In liver endoplasmic reticulum the intralumenal glucose-6-phosphatase activity requires the operation of a glucose 6-phosphate transporter (G6PT1). Mutations in the gene encoding G6PT1 cause glycogen storage disease type 1b, which is characterized by a loss of glucose-6-phosphatase activity and impaired glucose homoeostasis. We describe a novel glucose 6-phosphate (G6P) transport activity in microsomes from human fibroblasts and HeLa cells. This transport activity is unrelated to G6PT1 since: (i) it was similar in microsomes of skin fibroblasts from glycogen storage disease type 1b patients homozygous for mutations of the G6PT1 gene, and in microsomes from human control subjects; (ii) it was insensitive to the G6PT1 inhibitor chlorogenic acid; and (iii) it was equally active towards G6P and glucose 1-phosphate, whereas G6PT1 is highly selective for G6P. Taken together, our results provide evidence for the presence of multiple transporters for G6P (and other hexose phosphoesters) in the endoplasmic reticulum.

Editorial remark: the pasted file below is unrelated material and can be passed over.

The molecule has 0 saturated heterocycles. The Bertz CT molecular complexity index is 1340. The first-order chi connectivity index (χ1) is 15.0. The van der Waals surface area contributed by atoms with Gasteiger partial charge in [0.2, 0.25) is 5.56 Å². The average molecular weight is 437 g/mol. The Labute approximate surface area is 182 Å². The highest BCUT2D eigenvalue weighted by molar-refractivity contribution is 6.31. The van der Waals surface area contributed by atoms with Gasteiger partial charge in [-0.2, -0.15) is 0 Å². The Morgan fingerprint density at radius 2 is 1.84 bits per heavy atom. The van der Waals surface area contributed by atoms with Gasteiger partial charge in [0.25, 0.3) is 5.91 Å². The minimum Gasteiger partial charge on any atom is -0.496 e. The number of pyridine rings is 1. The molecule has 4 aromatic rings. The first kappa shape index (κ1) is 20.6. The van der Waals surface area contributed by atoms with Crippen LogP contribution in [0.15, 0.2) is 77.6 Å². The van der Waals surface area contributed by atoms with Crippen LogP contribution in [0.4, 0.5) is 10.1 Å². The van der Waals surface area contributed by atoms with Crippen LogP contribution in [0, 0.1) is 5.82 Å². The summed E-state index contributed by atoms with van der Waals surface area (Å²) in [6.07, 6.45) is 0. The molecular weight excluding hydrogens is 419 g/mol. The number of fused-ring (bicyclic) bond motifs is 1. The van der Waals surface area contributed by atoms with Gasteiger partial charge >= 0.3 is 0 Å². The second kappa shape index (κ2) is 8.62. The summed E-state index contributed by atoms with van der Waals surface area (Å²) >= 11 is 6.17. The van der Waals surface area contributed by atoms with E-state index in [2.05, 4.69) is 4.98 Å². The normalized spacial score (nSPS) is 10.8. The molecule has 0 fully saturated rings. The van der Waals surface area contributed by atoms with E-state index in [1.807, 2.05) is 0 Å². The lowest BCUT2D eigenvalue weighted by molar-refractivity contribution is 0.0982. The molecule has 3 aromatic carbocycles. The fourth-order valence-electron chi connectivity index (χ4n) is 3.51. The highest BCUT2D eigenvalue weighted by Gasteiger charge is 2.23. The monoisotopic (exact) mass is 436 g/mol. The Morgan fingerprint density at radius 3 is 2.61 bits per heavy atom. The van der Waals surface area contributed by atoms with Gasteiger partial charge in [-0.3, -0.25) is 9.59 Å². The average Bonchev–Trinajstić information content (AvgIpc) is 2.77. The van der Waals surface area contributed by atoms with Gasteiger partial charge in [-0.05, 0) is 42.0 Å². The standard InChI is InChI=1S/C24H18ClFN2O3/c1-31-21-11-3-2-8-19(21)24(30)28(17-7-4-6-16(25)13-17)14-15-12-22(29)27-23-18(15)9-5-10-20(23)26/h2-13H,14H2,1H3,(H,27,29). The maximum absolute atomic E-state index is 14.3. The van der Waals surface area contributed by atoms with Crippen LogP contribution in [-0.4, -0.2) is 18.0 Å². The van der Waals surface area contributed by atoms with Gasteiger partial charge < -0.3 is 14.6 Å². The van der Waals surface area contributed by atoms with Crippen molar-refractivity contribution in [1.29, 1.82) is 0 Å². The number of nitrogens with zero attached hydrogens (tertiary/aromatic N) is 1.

|Number of pages||6|
|Publication status||Published - Jul 2001|
- Glucose-6-phosphatase system
- Hexose phosphate transport system
- von Gierke's disease
- Endoplasmic reticulum
- Glucose-6-phosphate translocase